Author: Neha Chauhan (Commentary)
Editor(s): Riya Singh Rathore and Ritwiz Sarma
Introduction: The Invisible Work of Women in India
Due to the traditional division of labour, women and girls majorly perform unpaid household chores such as cooking, cleaning, and care work. According to the recent National Statistical Office (2020) report on time use in India, women spend close to 5 hours (299 minutes) per day on “unpaid domestic services for household members”. On the other hand, men spend around 1.5 hours (97 minutes) on the same. The time distribution on “unpaid caregiving services for household members” also highlighted the disproportionate burden of unpaid work and emotional labour on women. Women spend 134 minutes on unpaid care services, while men spend only 76 minutes per day.
The unpaid work performed by women forms the bedrock of our society and plays an indispensable role in supporting individual and societal well-being (International Labour Organization, n.d.). Despite this, women’s unpaid work in the household continues to be unrecognised in the country’s national accounts. As a result, there is a severe underestimation and a typically narrow view of women’s work. This can lead to misplaced policy priorities, which can do more harm than good. For instance, a policy of increasing the number of paid jobs explicitly for women might lead to women being doubly burdened with the responsibility of carrying out their domestic responsibilities in addition to the paid work (Ghosh, 2009).
In recent times, several political leaders have highlighted the need for remuneration for women’s unpaid domestic and care work. Makkal Needhi Maiam, a regional political party in India, promised wages for the housework done by the homemakers in its manifesto for the 2021 Tamil Nadu Legislative Assembly election (Makkal Needhi Maiam, 2020). In the run-up to the 2021 Assam Legislative Assembly election, the Indian National Congress promised to provide ₹2000 per month to every housewife through the ‘Grihini Saman’ scheme (Indian National Congress, 2021). These announcements have brought the discussions on the effectiveness of the policy of wages for housework to the forefront.
While the national statistics continue to view the women engaged in unpaid household work as non-workers, it has been estimated that the total value of unpaid and domestic work is approximately between 10% and 39% of Gross Domestic Product (United Nations Secretary General, 2016). It is argued that such a policy would increase the recognition of women’s work every day. Recently, the Supreme Court of India noted that providing wages for unpaid domestic work is a step towards overcoming the notion that a homemaker does not add economic value to the household (Kirti & Anr. Etc. vs Oriental Insurance Company Limited, 2021). Once women’s invisible work is recognised, it can also be used to argue for a more equitable redistribution of this work within the household (Samuel, 2019).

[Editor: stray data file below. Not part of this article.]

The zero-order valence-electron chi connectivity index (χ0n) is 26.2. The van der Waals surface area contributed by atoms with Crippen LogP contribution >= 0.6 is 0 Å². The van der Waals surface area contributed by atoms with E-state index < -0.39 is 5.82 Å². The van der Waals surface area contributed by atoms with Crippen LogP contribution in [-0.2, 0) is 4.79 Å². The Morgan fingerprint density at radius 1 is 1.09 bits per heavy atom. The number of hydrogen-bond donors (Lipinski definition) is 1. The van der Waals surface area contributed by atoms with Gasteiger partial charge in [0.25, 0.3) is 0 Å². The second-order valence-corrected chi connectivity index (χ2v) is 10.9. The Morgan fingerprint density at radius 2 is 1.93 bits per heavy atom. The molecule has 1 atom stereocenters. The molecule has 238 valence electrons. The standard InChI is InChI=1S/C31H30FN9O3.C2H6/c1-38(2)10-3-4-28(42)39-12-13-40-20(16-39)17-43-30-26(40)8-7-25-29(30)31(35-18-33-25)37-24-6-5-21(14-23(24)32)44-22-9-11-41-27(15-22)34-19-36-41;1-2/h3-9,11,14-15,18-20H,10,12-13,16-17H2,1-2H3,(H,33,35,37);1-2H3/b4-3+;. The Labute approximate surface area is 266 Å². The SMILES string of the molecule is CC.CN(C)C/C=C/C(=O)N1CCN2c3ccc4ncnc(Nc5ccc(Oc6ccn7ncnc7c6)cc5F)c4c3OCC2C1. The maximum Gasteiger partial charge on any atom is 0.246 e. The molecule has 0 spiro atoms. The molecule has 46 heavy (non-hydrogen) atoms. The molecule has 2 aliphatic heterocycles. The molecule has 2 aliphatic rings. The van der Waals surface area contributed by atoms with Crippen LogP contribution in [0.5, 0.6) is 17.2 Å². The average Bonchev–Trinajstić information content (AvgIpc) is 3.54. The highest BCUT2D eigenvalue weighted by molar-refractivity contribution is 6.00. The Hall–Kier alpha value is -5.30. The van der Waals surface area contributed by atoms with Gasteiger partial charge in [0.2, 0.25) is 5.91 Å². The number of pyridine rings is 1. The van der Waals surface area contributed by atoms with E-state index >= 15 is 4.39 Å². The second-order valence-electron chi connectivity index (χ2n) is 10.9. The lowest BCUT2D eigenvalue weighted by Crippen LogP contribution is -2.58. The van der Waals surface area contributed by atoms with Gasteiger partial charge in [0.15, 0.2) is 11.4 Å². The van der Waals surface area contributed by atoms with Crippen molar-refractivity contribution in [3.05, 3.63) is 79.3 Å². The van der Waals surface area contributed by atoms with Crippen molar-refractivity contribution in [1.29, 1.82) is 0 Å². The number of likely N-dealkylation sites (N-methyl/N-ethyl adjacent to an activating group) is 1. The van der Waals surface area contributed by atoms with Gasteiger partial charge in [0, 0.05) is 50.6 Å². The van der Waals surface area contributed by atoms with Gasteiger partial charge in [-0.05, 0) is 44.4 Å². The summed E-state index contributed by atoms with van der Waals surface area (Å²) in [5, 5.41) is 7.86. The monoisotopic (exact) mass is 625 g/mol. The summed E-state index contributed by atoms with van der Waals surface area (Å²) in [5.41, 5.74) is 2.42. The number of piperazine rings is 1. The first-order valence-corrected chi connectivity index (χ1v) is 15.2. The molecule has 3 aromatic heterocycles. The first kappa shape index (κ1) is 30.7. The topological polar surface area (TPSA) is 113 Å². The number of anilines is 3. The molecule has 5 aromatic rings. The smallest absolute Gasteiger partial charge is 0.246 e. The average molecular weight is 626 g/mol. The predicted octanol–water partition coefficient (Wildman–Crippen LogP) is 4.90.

While the policy seems well-intentioned, several gaps remain that can reverse the potential benefits that it hopes to achieve.
Wages for Housework: Gaps and Limitations
One of the significant challenges with a policy that seeks to provide cash incentives to women for housework is that it reinforces the existing gender roles. As discussed, the onus of the unpaid domestic and care work already falls disproportionately on women and girls. A scheme that rewards women for this work runs the risk of further institutionalising women’s role as caregivers and men’s as breadwinners.
In India, women’s participation in paid work remains low despite the economic growth witnessed in recent decades. According to the latest Periodic Labour Force Survey (PLFS) estimates, only 28.7% of women aged 15 and above were part of the workforce as compared to 73% of men in the same age bracket (National Statistical Office, 2021). As per the NSS 68th Round (National Sample Survey Office, 2014), most women who spent most of their time on domestic duties cited “no other member to carry out the domestic duties” as the most common reason for doing so. This was true for rural and urban areas across all age groups (ibid.). The burden of unpaid work at home keeps most women away from accessing the job opportunities that are available. The policy of wages for housework does not make any provision for the unpaid work at home to be redistributed and shared equally between men and women. Consequently, this policy may incentivise the gendered division of labour and feed into the norms that confine women within the households.